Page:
Monday, August 20, 2012

They clearly are hooligans

Whenever groups of celebrities band together on a political issue, ignorance and empty words will soon follow. The international support for the band Pussy Riot is a perfect example, but the issue is more complex than simply saying it's right or wrong to arrest them.

A group of women went to the Cathedral of Christ the Saviour in Moscow wearing pastel ski masks and stomped around the altar singing a vulgar thrash song criticizing the church's cozy relationship with President Vladimir Putin. They got tossed out and were later arrested, convicted of "Hooliganism" and last week they were sentenced to serve two years for the stunt.

Judge Marina Syrova ruled Friday that the band members had "committed hooliganism driven by religious hatred." She rejected the women's arguments that they were protesting the Russian Orthodox Church's support for Putin and didn't intend to offend religious believers.

Here's where everything starts cracking up. Clearly this wasn't about hatred of the church, but of its embrace of Putin. That's a legit thing to complain about if it's true, so in that sense I agree with them.

But just look at the stunt they pulled. They were clearly making a large disturbance and deserve some form of punishment, despite the wishy-washy nonsense people try to spin to defend these tactics like this post on CNN:

...For What? Performing a peaceful protest song in a Russian Orthodox Cathedral that lasted less than a minute. 
Most agreed that the court wouldn't rule in the women's favor; they themselves had predicted a guilty verdict. Already, Russian authorities had unjustly detained these women, stealing them away from their families and children, and orchestrated a legal process that tiptoed the line on international fair trial standards.  
Say what you will about Pussy Riot: this might not be your kind of music. Their actions might offend you. But this doesn't change the fact that freedom of expression, in whatever peaceful form it takes, is a human right, and one on which the protection of other rights rests.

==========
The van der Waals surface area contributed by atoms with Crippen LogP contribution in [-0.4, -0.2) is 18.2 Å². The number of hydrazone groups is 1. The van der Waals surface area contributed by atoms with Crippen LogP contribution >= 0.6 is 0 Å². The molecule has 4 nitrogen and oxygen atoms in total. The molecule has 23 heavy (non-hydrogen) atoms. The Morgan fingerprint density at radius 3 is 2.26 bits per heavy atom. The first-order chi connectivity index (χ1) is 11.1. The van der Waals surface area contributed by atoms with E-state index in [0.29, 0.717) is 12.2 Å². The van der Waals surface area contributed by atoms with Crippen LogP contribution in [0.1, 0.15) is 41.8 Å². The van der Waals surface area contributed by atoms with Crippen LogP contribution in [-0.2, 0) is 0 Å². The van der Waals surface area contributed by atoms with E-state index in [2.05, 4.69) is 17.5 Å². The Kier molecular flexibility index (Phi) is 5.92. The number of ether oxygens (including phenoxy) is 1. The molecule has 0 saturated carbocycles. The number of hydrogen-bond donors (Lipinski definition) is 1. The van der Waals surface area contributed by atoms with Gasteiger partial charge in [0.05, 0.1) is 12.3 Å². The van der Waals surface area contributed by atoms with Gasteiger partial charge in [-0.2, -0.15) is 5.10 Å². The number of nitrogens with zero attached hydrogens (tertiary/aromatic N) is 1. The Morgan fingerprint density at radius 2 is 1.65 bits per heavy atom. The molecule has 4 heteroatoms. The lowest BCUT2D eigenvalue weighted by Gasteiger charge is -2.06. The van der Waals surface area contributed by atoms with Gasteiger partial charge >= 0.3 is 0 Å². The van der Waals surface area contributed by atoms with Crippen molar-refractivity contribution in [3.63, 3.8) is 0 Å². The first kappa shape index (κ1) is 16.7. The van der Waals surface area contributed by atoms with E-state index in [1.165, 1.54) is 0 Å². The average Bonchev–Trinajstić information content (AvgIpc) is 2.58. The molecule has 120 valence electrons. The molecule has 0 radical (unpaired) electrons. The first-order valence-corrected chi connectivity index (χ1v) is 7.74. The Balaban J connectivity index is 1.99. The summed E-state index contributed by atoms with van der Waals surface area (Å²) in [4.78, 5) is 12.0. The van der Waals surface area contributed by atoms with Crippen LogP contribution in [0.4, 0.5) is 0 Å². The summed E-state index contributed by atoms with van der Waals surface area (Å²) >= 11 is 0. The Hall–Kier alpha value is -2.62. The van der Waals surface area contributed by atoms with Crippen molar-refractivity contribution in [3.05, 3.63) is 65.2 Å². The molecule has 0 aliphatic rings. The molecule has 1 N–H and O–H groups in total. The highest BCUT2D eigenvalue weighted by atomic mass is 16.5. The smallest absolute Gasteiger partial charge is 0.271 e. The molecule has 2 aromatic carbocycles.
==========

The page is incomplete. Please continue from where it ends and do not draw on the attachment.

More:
The song would have lasted longer if burly guards weren't on hand to pull them out. I hardly find that to be a "peaceful" song, but the content of the song is completely irrelevant because they did not have the right to be there. A moronic post from a Communist was mocked for opposing Pussy Riot only because they criticized Putin.

This silly idea of protests overruling property rights and trespassing restrictions is a talking point for Pussy Riot defenders. Just like how the ability for a city to close a park at night magically became illegitimate the moment Occupy Wall Street protesters showed up, modern liberals have fallen in love with the idea that breaking the rules becomes acceptable when someone staples a political message to it.

But does anyone really believe this? Would the supporters of Pussy Riot also oppose punishing a group of same-sex marriage opponents who stormed the stage of a gay rights conference and shouted vulgar political slogans? What about a group of young Republicans who ran into the pulpit of a black church to denounce President Obama with filthy limericks?

Clearly, a crime of some kind has been committed, and "hooligan" seems like an apt description. Two years in jail seems a bit harsh, so I'm willing to believe they got hit harder then they deserve because it was about Putin. It's ridiculous to demand they should be let off Scot-free. The only room for debate should be what level of punishment is appropriate.

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